Duryodhana’s spies brought news that Draupadī was married off to the Pāṇḍavas; the archer who bent the bow, strung it, and shot the target was none other than Arjuna; the one who lifted and whirled Śalya, uprooted trees, and vanquished everyone in combat without himself losing his composure was Bhīma.
Drupada heard the words of Dharmarāja sent through the purohita and was yet unable to determine the clan and the family lineage of the groom; so he thought of a plan to find that out.
As the celebration of the svayaṃvara started, the crowd at the venue kept growing; actors and dancers entertained them and were rewarded with precious gems. Fifteen days passed this way and on the sixteenth day, Draupadī took her sacred bath, wore a grand sari and decked herself with magnificent ornaments. She held a golden vīra-kalaśa and entered the stage. As she entered, the musical instruments grew silent and Dṛṣṭadyumna entered the stage. With a voice that was as deep as thunder, he announced, “Dear kings! Pay attention!
[The following sub-stories appear in the Ādi Parva of the Mahābhārata, Adhyāyas 158–74] The brave Pāṇḍavas travelled day and night and arrived at a holy place called Somaśravāyaṇam. Arjuna, the bravest among them all, carried a fire-stick to light their path and also as a means of protection. In an isolated corner of the Gaṅgā, the king of the Gandharvas was engaged in water-sports with several women. He heard the Pāṇḍavas approaching and was enraged.
In the meantime, the other Pāṇḍavas returned home after their daily round of seeking alms. Looking at Bhīma’s face, Yudhiṣṭhira guessed that there must be something amiss and asked his mother, Kuntī, “What is it Mother? What does Bhīma want to do? Has he told you about it and got your approval?” She narrated the day’s events and said, “Bhīma has embarked upon this task only on my advice. He is going to help the brāhmaṇa’s family and also liberate the town from the clutches of the evil rākṣasa. He has undertaken a tremendous task!” Yudhiṣṭhira was not satisfied with her answer.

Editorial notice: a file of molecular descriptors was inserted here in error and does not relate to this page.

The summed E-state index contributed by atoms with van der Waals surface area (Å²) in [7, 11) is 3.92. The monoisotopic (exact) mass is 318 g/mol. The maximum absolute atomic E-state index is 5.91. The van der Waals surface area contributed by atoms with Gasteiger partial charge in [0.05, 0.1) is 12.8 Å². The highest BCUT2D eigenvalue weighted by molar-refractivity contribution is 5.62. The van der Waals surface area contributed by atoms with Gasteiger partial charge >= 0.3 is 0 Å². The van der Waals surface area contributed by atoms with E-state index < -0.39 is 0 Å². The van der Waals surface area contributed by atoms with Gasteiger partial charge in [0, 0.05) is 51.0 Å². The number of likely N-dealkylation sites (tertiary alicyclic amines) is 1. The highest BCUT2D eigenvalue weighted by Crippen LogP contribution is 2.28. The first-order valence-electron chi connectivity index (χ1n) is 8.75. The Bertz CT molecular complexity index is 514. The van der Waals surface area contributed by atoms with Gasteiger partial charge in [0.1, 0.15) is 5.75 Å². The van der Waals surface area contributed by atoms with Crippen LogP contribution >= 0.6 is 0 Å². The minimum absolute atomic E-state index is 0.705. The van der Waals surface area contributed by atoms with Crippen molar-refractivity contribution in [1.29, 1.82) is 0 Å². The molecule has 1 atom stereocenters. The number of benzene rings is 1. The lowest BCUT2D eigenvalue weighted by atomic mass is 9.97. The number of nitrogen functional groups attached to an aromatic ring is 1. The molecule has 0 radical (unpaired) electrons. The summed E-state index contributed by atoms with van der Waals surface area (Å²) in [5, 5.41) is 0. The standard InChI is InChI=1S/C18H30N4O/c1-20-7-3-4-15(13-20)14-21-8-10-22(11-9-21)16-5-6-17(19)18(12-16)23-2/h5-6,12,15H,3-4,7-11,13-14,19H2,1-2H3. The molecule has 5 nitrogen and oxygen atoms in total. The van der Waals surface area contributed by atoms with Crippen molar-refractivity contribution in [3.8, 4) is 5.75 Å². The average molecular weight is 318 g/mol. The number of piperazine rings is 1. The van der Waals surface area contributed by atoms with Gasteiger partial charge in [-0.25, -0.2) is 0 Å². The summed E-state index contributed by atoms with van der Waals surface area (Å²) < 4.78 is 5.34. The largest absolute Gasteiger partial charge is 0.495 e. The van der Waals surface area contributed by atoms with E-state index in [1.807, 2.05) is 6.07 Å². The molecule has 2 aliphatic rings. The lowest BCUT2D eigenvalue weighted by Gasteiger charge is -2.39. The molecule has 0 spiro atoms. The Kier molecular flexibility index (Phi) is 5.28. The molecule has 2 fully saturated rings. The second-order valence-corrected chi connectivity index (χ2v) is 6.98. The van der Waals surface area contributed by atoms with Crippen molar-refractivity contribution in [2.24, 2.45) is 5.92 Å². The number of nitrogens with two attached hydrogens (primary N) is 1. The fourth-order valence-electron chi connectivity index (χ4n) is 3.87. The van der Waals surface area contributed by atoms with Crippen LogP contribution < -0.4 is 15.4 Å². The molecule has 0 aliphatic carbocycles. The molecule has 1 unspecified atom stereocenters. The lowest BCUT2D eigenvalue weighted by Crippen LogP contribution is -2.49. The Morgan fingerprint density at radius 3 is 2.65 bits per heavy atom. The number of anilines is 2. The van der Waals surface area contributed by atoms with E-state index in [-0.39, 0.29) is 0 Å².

After their escape from Vāraṇāvata, the Pāṇḍavas went southward, moving quickly in the light of the stars, and reached a dense forest. By this time, all of them were exhausted, tormented by thirst and overcome by sleep; at that point, Dharmarāja told Bhīma, "Trapped in this dense forest, we are groping in the dark; we are unable to tell the directions; we are unable to walk any further; is there a greater difficulty than this? We don't know whether that wretched Purocana succumbed in the fire or not; how do we escape from our fear of him? We shouldn't be seen by anyone.
After Dhṛtarāṣṭra spoke to Yudhiṣṭhira [regarding the trip to Vāraṇāvata], Duryodhana was delighted and summoned Purocana to meet him in private. Duryodhana held Purocana’s right hand and said, “Look Purocana! It is now in your hands to make sure that this land, rich with resources will come under my control. There is nobody else who I can trust on this matter and there is no other person who can ever be as helpful as you are; therefore, please maintain utmost secrecy. I request you to act accordingly and extinguish my relatives who want a share of my kingdom.
At the fag-end of the tournament, when they heard the tumultuous sound at the gates, filled with wonder the spectators asked, “Have the mountains crumbled?” “Has the earth been torn apart?” as they looked in that direction. With naturally endowed armour (kavaca) and earrings (kuṇḍala), Karṇa walked to the center of the arena like a walking mountain.
There lived a teacher by name Kṛpācārya who taught archery to the kings of the Vṛṣṇi clan and other kṣatriya clans. The Kauravas and Pāṇḍavas were his disciples too. Bhīṣma was not content with this; he thought that his grandchildren should be trained under a person who was an expert in several śāstras and skilled in combat; he wanted the teacher to be a genius and nurture the grandchildren to turn them into extraordinary people. As he was looking for such a person, an interesting episode took place.